Report on Nyamulagira (DR Congo) — August 1994
Bulletin of the Global Volcanism Network, vol. 19, no. 8 (August 1994)
Managing Editor: Richard Wunderman.
Nyamulagira (DR Congo) Summit caldera observations
Please cite this report as:
Global Volcanism Program, 1994. Report on Nyamulagira (DR Congo) (Wunderman, R., ed.). Bulletin of the Global Volcanism Network, 19:8. Smithsonian Institution. https://doi.org/10.5479/si.GVP.BGVN199408-223020
1.408°S, 29.2°E; summit elev. 3058 m
All times are local (unless otherwise noted)
The eruptive activity . . . continued until 27 July, when seismic tremor ended and no more glow was observed. The lava flow moved over the 1971 Rugarama flow and partially filled Lake Magera at the W Precambrian escarpment. Heavy steaming from the unfilled portion of the lake was observed on 23 August during an overflight. Fumarolic activity was also observed along the 1989 fissure (figure 14), and the fresh lava plain in and around the pit crater appeared much larger than before. At the S end of the 1989 fissure a new solfataric area was noticed; a feature not formed during the 1989 or 1991 eruptions. Zairian scientists who visited the crater on 25 August observed ash emission from the 1989 fissure and confirmed that there had been fresh lava extrusion in the central crater. No evidence of lava flows on the S slope of the volcano was observed.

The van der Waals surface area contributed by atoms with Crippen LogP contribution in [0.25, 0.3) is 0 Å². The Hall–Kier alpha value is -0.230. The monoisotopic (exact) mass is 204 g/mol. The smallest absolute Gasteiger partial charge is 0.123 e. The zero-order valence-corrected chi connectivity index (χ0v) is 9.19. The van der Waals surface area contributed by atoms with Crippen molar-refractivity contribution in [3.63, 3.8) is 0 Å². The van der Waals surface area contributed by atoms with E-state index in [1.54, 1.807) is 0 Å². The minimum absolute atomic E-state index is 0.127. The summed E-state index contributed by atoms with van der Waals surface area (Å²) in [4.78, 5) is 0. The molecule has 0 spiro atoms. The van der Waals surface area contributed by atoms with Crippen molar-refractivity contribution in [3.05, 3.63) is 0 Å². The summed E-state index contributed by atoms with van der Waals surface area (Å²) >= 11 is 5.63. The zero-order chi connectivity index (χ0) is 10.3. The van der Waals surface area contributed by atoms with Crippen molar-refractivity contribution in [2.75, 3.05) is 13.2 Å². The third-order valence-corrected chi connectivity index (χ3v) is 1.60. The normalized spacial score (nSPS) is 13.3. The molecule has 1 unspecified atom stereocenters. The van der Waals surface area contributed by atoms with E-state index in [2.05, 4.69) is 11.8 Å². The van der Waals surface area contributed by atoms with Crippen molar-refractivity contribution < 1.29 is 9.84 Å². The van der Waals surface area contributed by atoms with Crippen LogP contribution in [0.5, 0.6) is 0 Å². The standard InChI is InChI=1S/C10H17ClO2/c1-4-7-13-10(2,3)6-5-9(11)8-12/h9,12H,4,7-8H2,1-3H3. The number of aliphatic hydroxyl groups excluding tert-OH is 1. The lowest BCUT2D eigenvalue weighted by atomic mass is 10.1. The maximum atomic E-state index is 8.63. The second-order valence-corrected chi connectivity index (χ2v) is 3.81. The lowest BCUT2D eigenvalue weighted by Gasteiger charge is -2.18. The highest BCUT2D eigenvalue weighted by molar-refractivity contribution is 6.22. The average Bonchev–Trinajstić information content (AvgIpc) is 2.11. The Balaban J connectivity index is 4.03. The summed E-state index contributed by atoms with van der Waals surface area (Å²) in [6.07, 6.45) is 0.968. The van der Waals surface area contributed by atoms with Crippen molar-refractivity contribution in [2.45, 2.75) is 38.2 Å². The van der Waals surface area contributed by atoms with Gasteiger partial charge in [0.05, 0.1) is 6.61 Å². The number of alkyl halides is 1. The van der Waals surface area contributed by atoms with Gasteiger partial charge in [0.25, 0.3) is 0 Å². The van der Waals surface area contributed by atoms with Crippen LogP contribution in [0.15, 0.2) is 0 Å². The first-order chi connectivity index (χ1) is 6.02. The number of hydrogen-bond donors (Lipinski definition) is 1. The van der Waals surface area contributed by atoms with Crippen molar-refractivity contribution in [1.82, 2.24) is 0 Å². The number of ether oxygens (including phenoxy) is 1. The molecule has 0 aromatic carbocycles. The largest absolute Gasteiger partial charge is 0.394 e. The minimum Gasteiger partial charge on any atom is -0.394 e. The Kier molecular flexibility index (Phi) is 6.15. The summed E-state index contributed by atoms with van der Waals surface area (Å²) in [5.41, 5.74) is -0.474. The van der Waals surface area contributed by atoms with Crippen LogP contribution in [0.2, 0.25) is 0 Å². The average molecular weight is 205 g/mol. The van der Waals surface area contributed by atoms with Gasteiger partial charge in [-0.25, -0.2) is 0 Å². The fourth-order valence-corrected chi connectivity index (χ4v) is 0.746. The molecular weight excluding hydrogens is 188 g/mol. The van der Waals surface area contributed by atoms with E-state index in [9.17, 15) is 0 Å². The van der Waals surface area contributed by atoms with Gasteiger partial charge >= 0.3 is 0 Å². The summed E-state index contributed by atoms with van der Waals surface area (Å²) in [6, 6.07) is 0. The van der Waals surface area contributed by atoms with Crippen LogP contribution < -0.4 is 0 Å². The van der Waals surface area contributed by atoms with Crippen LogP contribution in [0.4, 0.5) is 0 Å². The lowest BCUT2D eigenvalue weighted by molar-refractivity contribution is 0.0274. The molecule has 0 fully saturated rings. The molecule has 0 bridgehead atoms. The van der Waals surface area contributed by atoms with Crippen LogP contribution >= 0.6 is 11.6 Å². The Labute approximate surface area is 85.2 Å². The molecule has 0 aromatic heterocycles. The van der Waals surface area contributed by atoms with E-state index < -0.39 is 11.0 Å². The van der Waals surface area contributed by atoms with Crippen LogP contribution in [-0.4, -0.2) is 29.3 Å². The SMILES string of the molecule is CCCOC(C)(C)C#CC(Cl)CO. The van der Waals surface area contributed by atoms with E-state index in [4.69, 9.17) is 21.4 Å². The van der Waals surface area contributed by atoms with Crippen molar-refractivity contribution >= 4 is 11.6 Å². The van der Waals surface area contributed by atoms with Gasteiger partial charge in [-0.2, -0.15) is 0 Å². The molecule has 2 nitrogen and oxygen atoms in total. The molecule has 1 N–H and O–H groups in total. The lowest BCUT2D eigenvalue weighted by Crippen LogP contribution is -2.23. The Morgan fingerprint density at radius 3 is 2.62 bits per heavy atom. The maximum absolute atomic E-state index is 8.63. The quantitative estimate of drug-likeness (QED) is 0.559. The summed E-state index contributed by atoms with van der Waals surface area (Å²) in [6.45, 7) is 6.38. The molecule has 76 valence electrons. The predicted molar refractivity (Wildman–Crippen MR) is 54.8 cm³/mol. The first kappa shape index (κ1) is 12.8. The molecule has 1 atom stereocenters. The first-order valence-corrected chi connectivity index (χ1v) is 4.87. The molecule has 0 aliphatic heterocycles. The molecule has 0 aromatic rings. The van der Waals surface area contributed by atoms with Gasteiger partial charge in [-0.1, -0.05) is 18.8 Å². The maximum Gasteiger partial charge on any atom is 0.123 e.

|Figure 14. Summit caldera of Nyamuragira, 25 August 1994, showing lava flows from 1989 (black) and 1994 (cross-hatched). Courtesy of N. Zana.|
Geological Summary. Africa's most active volcano, Nyamulagira (also known as Nyamuragira), is a massive high-potassium basaltic shield about 25 km N of Lake Kivu and 13 km NNW of the steep-sided Nyiragongo volcano. The summit is truncated by a small 2 x 2.3 km caldera that has walls up to about 100 m high. Documented eruptions have occurred within the summit caldera, as well as from the numerous flank fissures and cinder cones. A lava lake in the summit crater, active since at least 1921, drained in 1938, at the time of a major flank eruption. Recent lava flows extend down the flanks more than 30 km from the summit as far as Lake Kivu; extensive lava flows from this volcano have covered 1,500 km2 of the western branch of the East African Rift.
Information Contacts: N. Zana, Centre de Recherche en Géophysique, Kinshasa.